Category Archives: Henry

They’re not enough

I need your grace
To remind me
To find my own

LD recently asked me to participate (secretly) in xocobra’s weekend of spiritual renewal.  Excepting the Christian overtones of the event, I felt both honored and challenged by her request:

[xocobra] is going through a spiritual renewal weekend… There he will receive notes and letters as a surprise. Would each of you consider writing him a note or letter of encouragement or something that would be special to him about what he’s meant to you in your life? It doesn’t need to be lengthy and anything would be great!

Truth be told, I was on call last week and had little time to think about it.  I received her message Tuesday evening when I arrived home from the office.  That night remained busy for me and I set her note aside.

Wednesday evening I found myself with a bit of time, so I returned to the e-mail and considered what I might say.

Let’s be clear: xocobra means a lot to me.  I love him dearly.  Unfortunately, and in retrospect, putting into words the importance of such people is nothing short of impossible.  Nevertheless, I tried.

I (digitally) penned the missive in the few minutes I had available, then I sent it off on its journey.

Yet I couldn’t help but feel my words rang hollow, that the trite and paltry verbiage failed completely to say that which needed to be said.

Forget what we’re told
Before we get too old

A lifetime of family and friends in this human culture of ours has taught me a profound lie offered as significant truth: When you love someone, say so.

Only after this exercise at LD’s behest did I begin to realize words are feeble instruments when it comes to the meaning of people, to the emotional bonds we share.  Saying “I love you” seems to matter, but it really doesn’t when the words are as overused as that once magical expression.

Still, too often we fail to communicate what we feel to those who deserve most to hear it.  Seldom are the moments when we really look at someone who matters and try to make clear how much they mean to us.

What needs to be said most often usually is said all too rarely.  Even more infrequently is it shown.

If I lay here
If I just lay here
Would you lie with me and just forget the world?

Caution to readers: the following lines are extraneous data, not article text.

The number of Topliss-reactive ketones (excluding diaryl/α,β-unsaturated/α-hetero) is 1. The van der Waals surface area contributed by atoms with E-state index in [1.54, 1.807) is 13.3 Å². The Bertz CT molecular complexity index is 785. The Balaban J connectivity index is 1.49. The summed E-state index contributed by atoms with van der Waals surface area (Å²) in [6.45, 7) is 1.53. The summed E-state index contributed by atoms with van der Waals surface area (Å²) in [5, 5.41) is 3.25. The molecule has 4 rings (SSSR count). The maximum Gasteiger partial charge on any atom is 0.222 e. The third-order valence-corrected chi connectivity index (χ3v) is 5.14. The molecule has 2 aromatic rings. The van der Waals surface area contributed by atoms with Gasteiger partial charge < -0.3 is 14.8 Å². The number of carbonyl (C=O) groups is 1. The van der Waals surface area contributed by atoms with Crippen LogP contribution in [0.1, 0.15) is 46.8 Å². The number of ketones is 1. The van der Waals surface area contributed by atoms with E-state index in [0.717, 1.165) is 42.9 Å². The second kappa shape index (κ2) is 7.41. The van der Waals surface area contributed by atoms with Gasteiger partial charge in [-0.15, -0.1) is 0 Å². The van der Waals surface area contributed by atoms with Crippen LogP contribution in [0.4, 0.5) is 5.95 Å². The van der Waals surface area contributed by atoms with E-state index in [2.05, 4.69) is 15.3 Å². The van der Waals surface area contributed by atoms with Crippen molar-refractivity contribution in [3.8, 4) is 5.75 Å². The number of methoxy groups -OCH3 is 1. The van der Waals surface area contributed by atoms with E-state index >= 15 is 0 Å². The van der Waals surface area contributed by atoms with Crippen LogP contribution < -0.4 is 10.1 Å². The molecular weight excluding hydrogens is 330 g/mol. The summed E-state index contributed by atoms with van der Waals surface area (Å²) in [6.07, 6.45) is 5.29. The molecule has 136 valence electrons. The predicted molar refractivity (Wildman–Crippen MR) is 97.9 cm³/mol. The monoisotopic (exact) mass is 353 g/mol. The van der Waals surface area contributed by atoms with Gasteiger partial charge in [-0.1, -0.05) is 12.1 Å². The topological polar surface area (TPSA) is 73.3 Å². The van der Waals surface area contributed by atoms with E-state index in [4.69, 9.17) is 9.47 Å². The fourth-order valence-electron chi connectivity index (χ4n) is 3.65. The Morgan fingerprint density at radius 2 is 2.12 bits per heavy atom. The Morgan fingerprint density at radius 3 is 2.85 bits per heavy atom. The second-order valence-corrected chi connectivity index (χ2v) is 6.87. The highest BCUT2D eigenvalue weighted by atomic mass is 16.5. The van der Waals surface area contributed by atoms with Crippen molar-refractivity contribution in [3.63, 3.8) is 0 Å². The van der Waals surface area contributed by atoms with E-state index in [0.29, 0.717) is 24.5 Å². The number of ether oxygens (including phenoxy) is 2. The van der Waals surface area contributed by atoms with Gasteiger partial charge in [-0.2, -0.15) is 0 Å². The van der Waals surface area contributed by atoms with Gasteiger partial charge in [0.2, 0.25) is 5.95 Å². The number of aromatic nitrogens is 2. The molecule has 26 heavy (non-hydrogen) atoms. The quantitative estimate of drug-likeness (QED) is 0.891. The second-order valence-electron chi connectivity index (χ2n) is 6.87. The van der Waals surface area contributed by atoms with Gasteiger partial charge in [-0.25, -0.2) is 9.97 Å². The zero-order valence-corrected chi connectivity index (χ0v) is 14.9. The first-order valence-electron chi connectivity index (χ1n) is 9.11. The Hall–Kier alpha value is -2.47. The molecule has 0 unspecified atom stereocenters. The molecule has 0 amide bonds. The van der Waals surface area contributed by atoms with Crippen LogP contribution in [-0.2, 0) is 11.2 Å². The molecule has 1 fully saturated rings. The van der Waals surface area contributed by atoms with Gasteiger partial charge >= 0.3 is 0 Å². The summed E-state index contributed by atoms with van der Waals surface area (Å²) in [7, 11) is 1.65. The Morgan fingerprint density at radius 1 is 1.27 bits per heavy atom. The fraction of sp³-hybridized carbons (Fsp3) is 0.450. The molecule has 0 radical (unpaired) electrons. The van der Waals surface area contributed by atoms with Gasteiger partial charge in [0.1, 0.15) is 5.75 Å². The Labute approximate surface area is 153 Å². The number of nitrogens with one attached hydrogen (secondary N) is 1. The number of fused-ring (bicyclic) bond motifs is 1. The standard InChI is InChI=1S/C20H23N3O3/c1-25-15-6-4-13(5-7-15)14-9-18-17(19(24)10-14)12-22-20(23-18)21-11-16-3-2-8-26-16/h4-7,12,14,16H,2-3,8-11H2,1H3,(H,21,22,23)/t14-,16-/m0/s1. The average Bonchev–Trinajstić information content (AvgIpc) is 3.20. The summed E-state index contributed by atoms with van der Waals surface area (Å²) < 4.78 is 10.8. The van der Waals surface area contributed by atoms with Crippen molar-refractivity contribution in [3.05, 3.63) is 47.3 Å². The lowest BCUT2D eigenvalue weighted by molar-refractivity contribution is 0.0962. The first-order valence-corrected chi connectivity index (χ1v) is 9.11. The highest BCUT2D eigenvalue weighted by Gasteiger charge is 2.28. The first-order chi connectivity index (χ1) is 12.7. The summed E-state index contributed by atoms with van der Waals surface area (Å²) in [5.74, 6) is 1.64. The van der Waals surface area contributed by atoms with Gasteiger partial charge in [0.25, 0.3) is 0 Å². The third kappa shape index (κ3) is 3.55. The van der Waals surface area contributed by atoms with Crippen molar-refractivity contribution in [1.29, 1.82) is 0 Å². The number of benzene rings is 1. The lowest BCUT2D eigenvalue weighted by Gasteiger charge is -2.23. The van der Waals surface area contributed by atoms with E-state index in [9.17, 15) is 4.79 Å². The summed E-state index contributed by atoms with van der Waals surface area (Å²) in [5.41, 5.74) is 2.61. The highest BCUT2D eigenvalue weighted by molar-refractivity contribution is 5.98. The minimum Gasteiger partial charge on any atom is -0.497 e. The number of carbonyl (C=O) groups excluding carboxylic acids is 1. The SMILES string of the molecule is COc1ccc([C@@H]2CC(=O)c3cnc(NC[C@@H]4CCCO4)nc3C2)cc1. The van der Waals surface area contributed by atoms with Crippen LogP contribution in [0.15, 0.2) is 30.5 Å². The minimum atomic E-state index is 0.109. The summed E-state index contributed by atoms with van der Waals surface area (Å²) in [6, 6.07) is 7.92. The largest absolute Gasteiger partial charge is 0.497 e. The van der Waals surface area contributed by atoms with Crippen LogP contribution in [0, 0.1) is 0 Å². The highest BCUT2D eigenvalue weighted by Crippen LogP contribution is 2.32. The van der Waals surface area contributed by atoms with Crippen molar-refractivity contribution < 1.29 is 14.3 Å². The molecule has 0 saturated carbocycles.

I wonder, looking back at life, how many times I’ve let a moment slip away without communicating what mattered most to those who mattered most.  More troubling is how often I failed to let my feelings manifest in something other than words. . .when words simply wouldn’t have been enough.

Whether in a comfortable silence, a kiss or a hug, a gentle touch, or an ordinary moment of togetherness, I wonder how often I’ve let slip by me the most critical seconds in life when what was needed was a demonstration of my love.

And here a day after the ninth anniversary of Henry‘s death, less than two months after the anniversary of Derek’s death, and after I visited family Saturday who reminded me how fragile life is and how easily it can end—and how all too soon it does end, I’m left wondering how I can ever make clear to those who matter precisely how much they mean to me, how important they are, how critical their collective presence is in my life.

I don’t quite know
How to say
How I feel

Those three words
Are said too much
They’re not enough

[lyrics from “Chasing Cars” by Snow Patrol]


Written through more tears and smiles than can be explained. . .

Theriomorph tagged me with a meme that you’ll see is particularly close to my heart. 

An interesting animal I had:
It took nearly thirty years for me to realize I can never “have” an animal.  I don’t buy them; I adopt and rescue them.  I don’t have pets; I share my home with family.  Just as I can never own a moment of time, I can never own an animal.

If memory serves, each and every creature with whom I’ve shared a bit of life has brought with them fantastical spirits which could be described as nothing less than interesting.  Nary a one of them could be called ordinary or mundane.  To say their souls blessed me would be a profound understatement.